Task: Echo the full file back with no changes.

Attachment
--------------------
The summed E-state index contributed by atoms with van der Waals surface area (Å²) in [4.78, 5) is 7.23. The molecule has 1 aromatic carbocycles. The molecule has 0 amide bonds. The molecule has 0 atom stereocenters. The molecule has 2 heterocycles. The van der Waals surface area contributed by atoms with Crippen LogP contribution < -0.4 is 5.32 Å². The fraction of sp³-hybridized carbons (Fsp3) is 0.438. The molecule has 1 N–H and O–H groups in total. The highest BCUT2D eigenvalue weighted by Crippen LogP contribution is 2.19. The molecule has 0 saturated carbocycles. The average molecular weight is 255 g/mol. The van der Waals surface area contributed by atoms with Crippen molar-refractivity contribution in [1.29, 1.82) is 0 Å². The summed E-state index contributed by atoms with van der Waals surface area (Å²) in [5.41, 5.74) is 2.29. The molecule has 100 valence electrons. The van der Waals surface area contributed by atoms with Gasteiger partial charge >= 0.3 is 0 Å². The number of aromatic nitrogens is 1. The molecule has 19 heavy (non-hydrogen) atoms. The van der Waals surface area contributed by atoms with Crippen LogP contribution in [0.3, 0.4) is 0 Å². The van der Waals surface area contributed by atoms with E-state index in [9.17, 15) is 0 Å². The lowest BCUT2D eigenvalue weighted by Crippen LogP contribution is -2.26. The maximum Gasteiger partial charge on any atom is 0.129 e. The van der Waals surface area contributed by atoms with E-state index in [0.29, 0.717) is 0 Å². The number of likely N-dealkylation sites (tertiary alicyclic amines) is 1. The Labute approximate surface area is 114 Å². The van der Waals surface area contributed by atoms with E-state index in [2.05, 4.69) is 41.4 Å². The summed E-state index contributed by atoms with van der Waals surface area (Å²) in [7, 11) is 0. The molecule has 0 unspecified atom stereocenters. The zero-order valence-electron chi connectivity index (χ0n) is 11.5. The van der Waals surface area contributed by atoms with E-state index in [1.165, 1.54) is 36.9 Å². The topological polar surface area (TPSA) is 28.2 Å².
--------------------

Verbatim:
The summed E-state index contributed by atoms with van der Waals surface area (Å²) in [4.78, 5) is 7.23. The molecule has 1 aromatic carbocycles. The molecule has 0 amide bonds. The molecule has 0 atom stereocenters. The molecule has 2 heterocycles. The van der Waals surface area contributed by atoms with Crippen LogP contribution < -0.4 is 5.32 Å². The fraction of sp³-hybridized carbons (Fsp3) is 0.438. The molecule has 1 N–H and O–H groups in total. The highest BCUT2D eigenvalue weighted by Crippen LogP contribution is 2.19. The molecule has 0 saturated carbocycles. The average molecular weight is 255 g/mol. The van der Waals surface area contributed by atoms with Crippen molar-refractivity contribution in [1.29, 1.82) is 0 Å². The summed E-state index contributed by atoms with van der Waals surface area (Å²) in [5.41, 5.74) is 2.29. The molecule has 100 valence electrons. The van der Waals surface area contributed by atoms with Gasteiger partial charge >= 0.3 is 0 Å². The number of aromatic nitrogens is 1. The molecule has 19 heavy (non-hydrogen) atoms. The van der Waals surface area contributed by atoms with Crippen LogP contribution in [0.3, 0.4) is 0 Å². The van der Waals surface area contributed by atoms with E-state index in [9.17, 15) is 0 Å². The lowest BCUT2D eigenvalue weighted by Crippen LogP contribution is -2.26. The maximum Gasteiger partial charge on any atom is 0.129 e. The van der Waals surface area contributed by atoms with E-state index in [0.29, 0.717) is 0 Å². The number of likely N-dealkylation sites (tertiary alicyclic amines) is 1. The Labute approximate surface area is 114 Å². The van der Waals surface area contributed by atoms with E-state index in [2.05, 4.69) is 41.4 Å². The summed E-state index contributed by atoms with van der Waals surface area (Å²) in [7, 11) is 0. The molecule has 0 unspecified atom stereocenters. The zero-order valence-electron chi connectivity index (χ0n) is 11.5. The van der Waals surface area contributed by atoms with E-state index in [1.165, 1.54) is 36.9 Å². The topological polar surface area (TPSA) is 28.2 Å².